• We believe sick people should have the medicine that will help them get better, chosen by their doctor based on need and not the insurance companies based on cost.
  • We believe in quality childcare and support for new parents. This includes paid maternity leave that is on par with the rest of the civilized world.
  • We believe college graduates should be able to afford groceries and their student loan bill.
  • We believe the world isn’t always fair, but you change what you can.
  • We believe in helping others. We don’t care if the beggar on the street is lazy or an addict. He is on the street and we are not.
  • We believe in renewable energy. We could power up this whole country using the sun. And it’s just sitting there, free.
  • We believe in the entire Shakespeare quote: “To thine own self be true, and it must follow…thou canst not then be false to any man.” And when you get to the top of the ladder, whatever ladder you’ve climbed, lend a hand to the person below.
  • We believe in contraception and teaching people how to use it. We would love to believe our children will remain abstinent until 25 but that’s not the real world.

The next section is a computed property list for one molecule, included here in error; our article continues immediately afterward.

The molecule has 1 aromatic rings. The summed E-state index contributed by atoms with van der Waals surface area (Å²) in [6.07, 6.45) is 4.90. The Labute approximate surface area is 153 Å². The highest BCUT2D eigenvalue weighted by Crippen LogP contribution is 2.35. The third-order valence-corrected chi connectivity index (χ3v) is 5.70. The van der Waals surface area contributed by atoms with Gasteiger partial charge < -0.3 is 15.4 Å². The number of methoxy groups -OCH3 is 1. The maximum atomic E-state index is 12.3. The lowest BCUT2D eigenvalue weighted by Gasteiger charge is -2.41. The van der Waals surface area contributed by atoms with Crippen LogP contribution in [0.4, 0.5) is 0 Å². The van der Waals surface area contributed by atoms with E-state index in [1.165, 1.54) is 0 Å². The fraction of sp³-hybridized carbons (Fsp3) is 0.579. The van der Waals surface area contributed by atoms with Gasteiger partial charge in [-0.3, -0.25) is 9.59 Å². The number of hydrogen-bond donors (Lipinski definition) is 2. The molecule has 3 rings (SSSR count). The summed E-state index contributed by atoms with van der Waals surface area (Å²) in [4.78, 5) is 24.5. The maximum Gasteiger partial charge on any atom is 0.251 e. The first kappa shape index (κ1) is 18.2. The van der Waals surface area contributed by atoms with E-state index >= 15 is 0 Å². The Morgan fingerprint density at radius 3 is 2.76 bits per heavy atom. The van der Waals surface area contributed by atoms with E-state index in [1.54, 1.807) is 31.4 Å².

• We believe women should have the choice whether or not they want to become a mother, and whether or not it is safe for them to do so.
  • We believe in life, including the hundreds of thousands of U.S. children waiting to be adopted.
  • We believe love is an emotion that should be celebrated no matter who is doing the loving.
  • We believe in freedom of speech but we also believe that comes with the responsibility to not be an idiot. Or a racist.
  • We believe political correctness is synonymous with kindness.
  • We believe we are connected, irrevocably, to the natural world. As the most intelligent creatures at the top of the food chain, we have a duty to Manage. This. Shit.
  • We believe jails should contain violent offenders and the people-with-more who screw people-with-less on purpose. Everyone else needs either traffic school, rehab, mental health care, or a living wage.
  • We believe our Irish immigrant ancestors, who were spit upon and denied jobs (“No Irish Need Apply”), were just as American as we are today, seven generations later.